VTL MB-1250 Wotan monoblock amplifier The rest of the brew

Sidebar 2: The rest of the brew

In an altogether funny audiophile moment, Luke Manley apologized for not allowing enough room between the chassis to place Shakti Stones on the power transformers. (As have other manufacturers, Luke tells me he has found them to be effective.) I did try a pair on the output transformers up top, and even there—given less of a magnetic field to interact with—I noticed the bass tightened up a notch. More subtle improvements became evident over time.

Tweak-wise, I cosseted the small tubes with a combination of Bluenote Midas Tube Dampers and Ensemble Tube Sox. The amps sat atop Michael Green Tuning Amp Stands on a trio of Shun Mook Ultra Diamond Resonators.

Preamp in use during the review period was the Jadis four-chassis JP-200MC. The JP-200MC is a superb preamplifier, and while its line-stage is notable in every way, the phono section is its true raison d'être. It's simply the most sophisticated and totally refined analog engine it's ever been my pleasure to audition (footnote 1).

I wrapped Bluenote Midas Tube Dampers around the two phono-input 6DJ8s and suspended the four chassis on Michael Green Designs AudioPoints. (Even I didn't have the nerve to squeeze a $25k preamp in a ClampRack.) As in the rest of the system, power cords were either The Essence or AC Master Couplers.

Digital front-end was the Forsell Air Reference Mk.II CD transport connected to a Clamped and topless Forsell D/A converter, tied together with a length of BNC'd Illuminati D-60. As before, the transport sat atop a four-shelf Michael Green ClampRack, while a Signature 'Rack lightly squeezed the DAC. The transport is set upon two Harmonix RF-66 Large Tuning Feet at the rear (dots up, per Mr. Kiuchi) and a single Audiopoint [P?] centered up front.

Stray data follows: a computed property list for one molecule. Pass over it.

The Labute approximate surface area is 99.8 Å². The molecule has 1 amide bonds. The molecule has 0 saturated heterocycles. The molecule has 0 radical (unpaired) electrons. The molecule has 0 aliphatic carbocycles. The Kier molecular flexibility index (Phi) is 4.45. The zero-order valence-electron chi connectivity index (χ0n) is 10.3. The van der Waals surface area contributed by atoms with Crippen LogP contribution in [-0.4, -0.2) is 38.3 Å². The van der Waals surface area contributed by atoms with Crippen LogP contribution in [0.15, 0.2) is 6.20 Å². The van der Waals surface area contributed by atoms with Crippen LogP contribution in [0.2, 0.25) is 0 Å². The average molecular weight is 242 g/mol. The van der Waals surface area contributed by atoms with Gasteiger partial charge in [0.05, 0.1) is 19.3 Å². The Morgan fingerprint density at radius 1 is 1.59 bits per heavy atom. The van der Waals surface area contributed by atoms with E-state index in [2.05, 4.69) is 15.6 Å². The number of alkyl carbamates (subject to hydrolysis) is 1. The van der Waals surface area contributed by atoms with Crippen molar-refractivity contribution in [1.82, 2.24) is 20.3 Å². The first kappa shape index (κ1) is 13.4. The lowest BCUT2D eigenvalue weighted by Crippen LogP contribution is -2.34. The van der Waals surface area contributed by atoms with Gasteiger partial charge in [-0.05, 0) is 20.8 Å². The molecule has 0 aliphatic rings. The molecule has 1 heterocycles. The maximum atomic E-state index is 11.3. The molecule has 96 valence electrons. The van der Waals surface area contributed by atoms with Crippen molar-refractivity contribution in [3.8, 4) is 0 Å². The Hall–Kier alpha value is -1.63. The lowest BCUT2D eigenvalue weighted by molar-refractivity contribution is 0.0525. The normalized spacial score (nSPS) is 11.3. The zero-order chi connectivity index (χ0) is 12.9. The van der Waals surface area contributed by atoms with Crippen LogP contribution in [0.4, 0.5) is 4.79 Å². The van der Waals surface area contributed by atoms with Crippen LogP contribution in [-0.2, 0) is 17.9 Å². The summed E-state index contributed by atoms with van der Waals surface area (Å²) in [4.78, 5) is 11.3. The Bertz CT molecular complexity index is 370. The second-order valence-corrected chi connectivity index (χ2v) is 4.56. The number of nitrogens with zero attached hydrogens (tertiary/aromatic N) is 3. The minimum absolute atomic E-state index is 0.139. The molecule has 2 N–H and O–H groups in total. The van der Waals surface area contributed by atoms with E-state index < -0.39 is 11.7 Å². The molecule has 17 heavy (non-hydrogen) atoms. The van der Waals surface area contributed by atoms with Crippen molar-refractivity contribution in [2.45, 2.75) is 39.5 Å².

Analog was handled by the Forsell Air Force One, a fresh Mint Green dental-floss drive-belt wrapped around its platter, and a van den Hul Grasshopper IV at the end of the arm. As the hours continue to accumulate on the IV, I keep gaining new respect for it. The beefier suspension—optimized for undamped linear-tracking arms—required a break-in time on the order of 200+ hours! Finally loosened up, its sound was much more open.

I keep a Shakti Stone over the Flywheel's electronics, and a trio of Shun Mook Mpingo discs on the plinth of the 'table. There are six Harmonix Tuning Bands at various locations on the bearing and support structure. The whole concoction sits on two custom-sized Michael Green four-shelf ClampRacks. Record weights in play included the transparent and fast Harmonix TU-812 Tuning Record Clamp, and the ineffably musical Shun Mook piece.

Cabling was all TARA Labs Decade. I had excellent results with Synergistic Research Resolution Reference and XLO Signature lashups, but overall, for its superb balance and light, elegant presentation, I preferred the Decade as the best all-around performer with this setup.—Jonathan Scull

Footnote 1: This review was the preamp's swansong in our system; except for our JA-200 monoblocks, all things Jadis have since left our hands. This turn of events truly saddens me, but our search for a new reference will be exciting.
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